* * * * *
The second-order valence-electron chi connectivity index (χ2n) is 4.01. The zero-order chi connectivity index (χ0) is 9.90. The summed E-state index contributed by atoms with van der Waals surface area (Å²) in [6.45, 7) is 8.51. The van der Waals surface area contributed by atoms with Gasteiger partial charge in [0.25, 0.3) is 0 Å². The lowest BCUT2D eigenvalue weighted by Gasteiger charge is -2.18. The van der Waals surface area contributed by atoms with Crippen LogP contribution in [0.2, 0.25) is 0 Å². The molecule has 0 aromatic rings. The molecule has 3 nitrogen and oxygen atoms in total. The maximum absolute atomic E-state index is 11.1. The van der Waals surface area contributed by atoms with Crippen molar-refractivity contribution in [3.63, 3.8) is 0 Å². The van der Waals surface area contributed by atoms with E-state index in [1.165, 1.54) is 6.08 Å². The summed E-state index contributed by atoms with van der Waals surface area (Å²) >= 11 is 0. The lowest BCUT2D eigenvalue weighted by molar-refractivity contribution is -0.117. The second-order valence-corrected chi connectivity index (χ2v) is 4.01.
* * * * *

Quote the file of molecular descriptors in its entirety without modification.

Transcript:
The second-order valence-electron chi connectivity index (χ2n) is 4.01. The zero-order chi connectivity index (χ0) is 9.90. The summed E-state index contributed by atoms with van der Waals surface area (Å²) in [6.45, 7) is 8.51. The van der Waals surface area contributed by atoms with Gasteiger partial charge in [0.25, 0.3) is 0 Å². The lowest BCUT2D eigenvalue weighted by Gasteiger charge is -2.18. The van der Waals surface area contributed by atoms with Crippen LogP contribution in [0.2, 0.25) is 0 Å². The molecule has 0 aromatic rings. The molecule has 3 nitrogen and oxygen atoms in total. The maximum absolute atomic E-state index is 11.1. The van der Waals surface area contributed by atoms with Crippen molar-refractivity contribution in [3.63, 3.8) is 0 Å². The van der Waals surface area contributed by atoms with E-state index in [1.165, 1.54) is 6.08 Å². The summed E-state index contributed by atoms with van der Waals surface area (Å²) >= 11 is 0. The lowest BCUT2D eigenvalue weighted by molar-refractivity contribution is -0.117. The second-order valence-corrected chi connectivity index (χ2v) is 4.01.